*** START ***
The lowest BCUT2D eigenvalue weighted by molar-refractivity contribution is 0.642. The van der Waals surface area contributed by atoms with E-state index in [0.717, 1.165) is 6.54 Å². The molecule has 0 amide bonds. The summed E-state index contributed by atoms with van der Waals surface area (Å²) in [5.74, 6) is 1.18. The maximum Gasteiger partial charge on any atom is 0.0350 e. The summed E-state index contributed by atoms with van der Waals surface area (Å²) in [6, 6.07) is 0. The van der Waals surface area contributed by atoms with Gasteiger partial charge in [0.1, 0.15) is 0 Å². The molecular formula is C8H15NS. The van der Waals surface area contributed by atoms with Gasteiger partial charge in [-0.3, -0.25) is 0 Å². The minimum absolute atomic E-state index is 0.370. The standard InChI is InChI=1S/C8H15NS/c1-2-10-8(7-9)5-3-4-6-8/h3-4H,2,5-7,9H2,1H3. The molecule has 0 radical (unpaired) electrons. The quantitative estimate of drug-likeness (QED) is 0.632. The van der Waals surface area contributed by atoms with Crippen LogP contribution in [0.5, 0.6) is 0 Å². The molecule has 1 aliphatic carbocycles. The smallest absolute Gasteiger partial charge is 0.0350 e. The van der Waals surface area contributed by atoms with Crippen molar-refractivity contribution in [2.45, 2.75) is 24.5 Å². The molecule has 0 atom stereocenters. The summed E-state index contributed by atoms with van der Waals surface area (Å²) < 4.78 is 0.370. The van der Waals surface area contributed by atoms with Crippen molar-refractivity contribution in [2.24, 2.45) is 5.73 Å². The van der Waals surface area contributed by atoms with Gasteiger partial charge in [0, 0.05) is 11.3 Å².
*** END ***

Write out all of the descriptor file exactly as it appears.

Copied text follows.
The lowest BCUT2D eigenvalue weighted by molar-refractivity contribution is 0.642. The van der Waals surface area contributed by atoms with E-state index in [0.717, 1.165) is 6.54 Å². The molecule has 0 amide bonds. The summed E-state index contributed by atoms with van der Waals surface area (Å²) in [5.74, 6) is 1.18. The maximum Gasteiger partial charge on any atom is 0.0350 e. The summed E-state index contributed by atoms with van der Waals surface area (Å²) in [6, 6.07) is 0. The van der Waals surface area contributed by atoms with Gasteiger partial charge in [0.1, 0.15) is 0 Å². The molecular formula is C8H15NS. The van der Waals surface area contributed by atoms with Gasteiger partial charge in [-0.3, -0.25) is 0 Å². The minimum absolute atomic E-state index is 0.370. The standard InChI is InChI=1S/C8H15NS/c1-2-10-8(7-9)5-3-4-6-8/h3-4H,2,5-7,9H2,1H3. The molecule has 0 radical (unpaired) electrons. The quantitative estimate of drug-likeness (QED) is 0.632. The van der Waals surface area contributed by atoms with Crippen LogP contribution in [0.5, 0.6) is 0 Å². The molecule has 1 aliphatic carbocycles. The smallest absolute Gasteiger partial charge is 0.0350 e. The van der Waals surface area contributed by atoms with Crippen molar-refractivity contribution in [2.45, 2.75) is 24.5 Å². The molecule has 0 atom stereocenters. The summed E-state index contributed by atoms with van der Waals surface area (Å²) < 4.78 is 0.370. The van der Waals surface area contributed by atoms with Crippen molar-refractivity contribution in [2.24, 2.45) is 5.73 Å². The van der Waals surface area contributed by atoms with Gasteiger partial charge in [0, 0.05) is 11.3 Å².